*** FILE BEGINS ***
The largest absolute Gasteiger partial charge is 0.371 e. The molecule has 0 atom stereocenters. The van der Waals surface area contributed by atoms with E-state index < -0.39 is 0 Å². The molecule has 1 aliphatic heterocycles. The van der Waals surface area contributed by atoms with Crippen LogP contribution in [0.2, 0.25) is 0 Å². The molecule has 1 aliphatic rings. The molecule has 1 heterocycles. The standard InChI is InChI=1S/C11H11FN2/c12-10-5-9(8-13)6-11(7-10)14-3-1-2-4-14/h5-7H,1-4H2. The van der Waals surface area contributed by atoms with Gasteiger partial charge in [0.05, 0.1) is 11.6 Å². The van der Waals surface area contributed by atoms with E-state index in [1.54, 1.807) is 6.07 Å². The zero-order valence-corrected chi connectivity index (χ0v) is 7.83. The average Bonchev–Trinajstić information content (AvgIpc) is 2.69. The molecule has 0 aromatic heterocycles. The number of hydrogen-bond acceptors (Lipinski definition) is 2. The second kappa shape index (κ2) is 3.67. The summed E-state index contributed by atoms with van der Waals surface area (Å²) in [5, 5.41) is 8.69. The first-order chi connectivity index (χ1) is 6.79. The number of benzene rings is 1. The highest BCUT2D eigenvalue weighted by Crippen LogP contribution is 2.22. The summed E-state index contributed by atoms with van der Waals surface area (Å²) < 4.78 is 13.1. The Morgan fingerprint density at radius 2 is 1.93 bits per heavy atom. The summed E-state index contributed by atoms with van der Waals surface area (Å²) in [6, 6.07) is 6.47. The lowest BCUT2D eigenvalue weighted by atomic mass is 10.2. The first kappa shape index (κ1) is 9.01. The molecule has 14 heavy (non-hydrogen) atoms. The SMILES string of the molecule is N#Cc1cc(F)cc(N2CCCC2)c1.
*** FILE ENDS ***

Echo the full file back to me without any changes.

The largest absolute Gasteiger partial charge is 0.371 e. The molecule has 0 atom stereocenters. The van der Waals surface area contributed by atoms with E-state index < -0.39 is 0 Å². The molecule has 1 aliphatic heterocycles. The van der Waals surface area contributed by atoms with Crippen LogP contribution in [0.2, 0.25) is 0 Å². The molecule has 1 aliphatic rings. The molecule has 1 heterocycles. The standard InChI is InChI=1S/C11H11FN2/c12-10-5-9(8-13)6-11(7-10)14-3-1-2-4-14/h5-7H,1-4H2. The van der Waals surface area contributed by atoms with Gasteiger partial charge in [0.05, 0.1) is 11.6 Å². The van der Waals surface area contributed by atoms with E-state index in [1.54, 1.807) is 6.07 Å². The zero-order valence-corrected chi connectivity index (χ0v) is 7.83. The average Bonchev–Trinajstić information content (AvgIpc) is 2.69. The molecule has 0 aromatic heterocycles. The number of hydrogen-bond acceptors (Lipinski definition) is 2. The second kappa shape index (κ2) is 3.67. The summed E-state index contributed by atoms with van der Waals surface area (Å²) in [5, 5.41) is 8.69. The first-order chi connectivity index (χ1) is 6.79. The number of benzene rings is 1. The highest BCUT2D eigenvalue weighted by Crippen LogP contribution is 2.22. The summed E-state index contributed by atoms with van der Waals surface area (Å²) < 4.78 is 13.1. The Morgan fingerprint density at radius 2 is 1.93 bits per heavy atom. The summed E-state index contributed by atoms with van der Waals surface area (Å²) in [6, 6.07) is 6.47. The lowest BCUT2D eigenvalue weighted by atomic mass is 10.2. The first kappa shape index (κ1) is 9.01. The molecule has 14 heavy (non-hydrogen) atoms. The SMILES string of the molecule is N#Cc1cc(F)cc(N2CCCC2)c1.